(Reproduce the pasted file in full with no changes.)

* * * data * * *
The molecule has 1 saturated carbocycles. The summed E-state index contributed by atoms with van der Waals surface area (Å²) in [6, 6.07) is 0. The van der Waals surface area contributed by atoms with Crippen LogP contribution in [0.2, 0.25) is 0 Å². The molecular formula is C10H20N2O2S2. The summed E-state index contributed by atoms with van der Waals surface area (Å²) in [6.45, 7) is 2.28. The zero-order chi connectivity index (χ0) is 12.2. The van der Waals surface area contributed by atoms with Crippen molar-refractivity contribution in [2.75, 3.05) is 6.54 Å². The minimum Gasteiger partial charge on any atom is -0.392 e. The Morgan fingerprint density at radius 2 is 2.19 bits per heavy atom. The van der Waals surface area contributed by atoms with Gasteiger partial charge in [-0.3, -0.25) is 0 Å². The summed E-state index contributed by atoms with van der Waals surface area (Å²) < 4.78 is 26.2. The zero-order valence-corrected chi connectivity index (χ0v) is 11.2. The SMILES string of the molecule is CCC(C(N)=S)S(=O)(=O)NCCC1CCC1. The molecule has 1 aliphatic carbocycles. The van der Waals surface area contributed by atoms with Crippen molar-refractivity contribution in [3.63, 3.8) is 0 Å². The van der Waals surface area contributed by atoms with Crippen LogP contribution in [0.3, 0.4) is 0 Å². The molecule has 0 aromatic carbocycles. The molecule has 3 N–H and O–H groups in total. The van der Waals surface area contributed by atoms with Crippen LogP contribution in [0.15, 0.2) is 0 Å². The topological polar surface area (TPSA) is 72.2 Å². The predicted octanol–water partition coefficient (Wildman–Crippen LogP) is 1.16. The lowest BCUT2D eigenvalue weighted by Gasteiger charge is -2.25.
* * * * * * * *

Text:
The molecule has 1 saturated carbocycles. The summed E-state index contributed by atoms with van der Waals surface area (Å²) in [6, 6.07) is 0. The van der Waals surface area contributed by atoms with Crippen LogP contribution in [0.2, 0.25) is 0 Å². The molecular formula is C10H20N2O2S2. The summed E-state index contributed by atoms with van der Waals surface area (Å²) in [6.45, 7) is 2.28. The zero-order chi connectivity index (χ0) is 12.2. The van der Waals surface area contributed by atoms with Crippen molar-refractivity contribution in [2.75, 3.05) is 6.54 Å². The minimum Gasteiger partial charge on any atom is -0.392 e. The Morgan fingerprint density at radius 2 is 2.19 bits per heavy atom. The van der Waals surface area contributed by atoms with Gasteiger partial charge in [-0.3, -0.25) is 0 Å². The summed E-state index contributed by atoms with van der Waals surface area (Å²) < 4.78 is 26.2. The zero-order valence-corrected chi connectivity index (χ0v) is 11.2. The SMILES string of the molecule is CCC(C(N)=S)S(=O)(=O)NCCC1CCC1. The molecule has 1 aliphatic carbocycles. The van der Waals surface area contributed by atoms with Crippen molar-refractivity contribution in [3.63, 3.8) is 0 Å². The van der Waals surface area contributed by atoms with Crippen LogP contribution in [0.3, 0.4) is 0 Å². The molecule has 0 aromatic carbocycles. The molecule has 3 N–H and O–H groups in total. The van der Waals surface area contributed by atoms with Crippen LogP contribution in [0.15, 0.2) is 0 Å². The topological polar surface area (TPSA) is 72.2 Å². The predicted octanol–water partition coefficient (Wildman–Crippen LogP) is 1.16. The lowest BCUT2D eigenvalue weighted by Gasteiger charge is -2.25.